NAIROBI (Reuters) – Kenya opposition leader Raila Odinga said he rejected results from the country’s election commission on Tuesday’s presidential vote, raising fears his supporters could mount street protests.
“They (the results) are fictitious, they are fake,” he told a news conference, saying the election board was required by law to display forms signed by party observers from each polling center certifying the results and had not done so.
Instead, the election board was displaying a running tally on its website that showed President Uhuru Kenyatta leading with 55 percent of the vote to Odinga’s 44 percent after nearly three-quarters of polling stations had reported results.
Odinga rejected those numbers, saying Kenyatta’s lead had been suspiciously constant since tallying began and did not jibe with what his own party agents were telling him.
“We have our projections from our agents which show we are ahead by far,” he said.
Under Kenyan law, results from each polling station should be recorded on a form that is signed by observers from each party in the polling station, then posted by the election board on a public website. The measure is supposed to help ensure the elections are not rigged and parties can cross-check results.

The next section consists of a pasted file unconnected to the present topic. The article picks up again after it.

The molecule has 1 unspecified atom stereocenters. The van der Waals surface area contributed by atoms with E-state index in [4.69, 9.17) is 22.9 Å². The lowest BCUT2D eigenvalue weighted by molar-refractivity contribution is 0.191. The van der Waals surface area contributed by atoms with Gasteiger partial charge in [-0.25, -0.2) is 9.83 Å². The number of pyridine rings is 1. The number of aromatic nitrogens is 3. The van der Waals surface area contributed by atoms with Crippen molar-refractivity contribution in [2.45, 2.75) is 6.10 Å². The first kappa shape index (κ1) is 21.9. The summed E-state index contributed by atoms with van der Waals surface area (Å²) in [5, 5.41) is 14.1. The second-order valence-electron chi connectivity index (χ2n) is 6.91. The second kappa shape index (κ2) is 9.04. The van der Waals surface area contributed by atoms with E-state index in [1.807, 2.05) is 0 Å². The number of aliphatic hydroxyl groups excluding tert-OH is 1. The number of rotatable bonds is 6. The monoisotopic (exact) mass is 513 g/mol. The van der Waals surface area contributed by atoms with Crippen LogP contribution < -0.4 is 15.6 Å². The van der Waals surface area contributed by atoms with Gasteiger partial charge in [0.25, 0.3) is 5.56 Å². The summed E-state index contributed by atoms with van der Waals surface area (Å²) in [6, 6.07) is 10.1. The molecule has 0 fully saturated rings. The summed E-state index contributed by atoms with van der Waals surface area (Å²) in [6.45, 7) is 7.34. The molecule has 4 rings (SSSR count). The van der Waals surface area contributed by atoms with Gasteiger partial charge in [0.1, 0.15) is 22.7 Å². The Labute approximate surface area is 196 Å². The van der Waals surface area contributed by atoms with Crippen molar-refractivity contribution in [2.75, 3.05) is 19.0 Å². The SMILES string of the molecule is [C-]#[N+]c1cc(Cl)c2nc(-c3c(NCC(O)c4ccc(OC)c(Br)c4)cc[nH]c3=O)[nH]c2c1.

Odinga ran in Kenya’s last two elections and lost both, blaming vote rigging following irregularities at the polls. In 2007, his call for protests sparked ethnic violence that killed 1,200 people. In 2013, he quelled clashes by taking his concerns to court.
This time, he invoked the unsolved torture and murder of a top election official days before the vote to justify his fears of rigging.
“We fear this was exactly the reason Chris Msando was assassinated, so this could happen,” he said. Reporting by Duncan Miriri; Writing by Katharine Houreld; Editing by Sandra Maler and Andrew Hay